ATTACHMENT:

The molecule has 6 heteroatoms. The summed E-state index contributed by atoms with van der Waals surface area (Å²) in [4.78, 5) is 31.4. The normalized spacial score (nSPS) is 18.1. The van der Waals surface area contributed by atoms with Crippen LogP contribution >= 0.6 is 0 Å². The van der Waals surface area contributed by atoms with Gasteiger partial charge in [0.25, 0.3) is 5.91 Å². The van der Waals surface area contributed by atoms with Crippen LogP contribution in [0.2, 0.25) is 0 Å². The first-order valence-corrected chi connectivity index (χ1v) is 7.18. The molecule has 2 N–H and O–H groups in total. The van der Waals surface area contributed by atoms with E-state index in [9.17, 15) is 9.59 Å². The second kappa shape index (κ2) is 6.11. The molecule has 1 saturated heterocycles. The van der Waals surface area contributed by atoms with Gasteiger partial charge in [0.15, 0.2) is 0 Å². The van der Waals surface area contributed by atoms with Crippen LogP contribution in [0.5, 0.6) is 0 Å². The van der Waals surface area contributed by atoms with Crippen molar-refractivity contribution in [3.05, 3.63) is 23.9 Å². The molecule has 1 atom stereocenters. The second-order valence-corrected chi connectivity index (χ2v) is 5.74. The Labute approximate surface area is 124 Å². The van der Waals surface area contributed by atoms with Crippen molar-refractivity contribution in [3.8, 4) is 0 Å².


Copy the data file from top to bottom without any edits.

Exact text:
The molecule has 6 heteroatoms. The summed E-state index contributed by atoms with van der Waals surface area (Å²) in [4.78, 5) is 31.4. The normalized spacial score (nSPS) is 18.1. The van der Waals surface area contributed by atoms with Crippen LogP contribution >= 0.6 is 0 Å². The van der Waals surface area contributed by atoms with Gasteiger partial charge in [0.25, 0.3) is 5.91 Å². The van der Waals surface area contributed by atoms with Crippen LogP contribution in [0.2, 0.25) is 0 Å². The first-order valence-corrected chi connectivity index (χ1v) is 7.18. The molecule has 2 N–H and O–H groups in total. The van der Waals surface area contributed by atoms with E-state index in [9.17, 15) is 9.59 Å². The second kappa shape index (κ2) is 6.11. The molecule has 1 saturated heterocycles. The van der Waals surface area contributed by atoms with Gasteiger partial charge in [0.15, 0.2) is 0 Å². The van der Waals surface area contributed by atoms with Crippen LogP contribution in [0.5, 0.6) is 0 Å². The van der Waals surface area contributed by atoms with Crippen molar-refractivity contribution in [3.05, 3.63) is 23.9 Å². The molecule has 1 atom stereocenters. The second-order valence-corrected chi connectivity index (χ2v) is 5.74. The Labute approximate surface area is 124 Å². The van der Waals surface area contributed by atoms with Crippen molar-refractivity contribution in [3.8, 4) is 0 Å².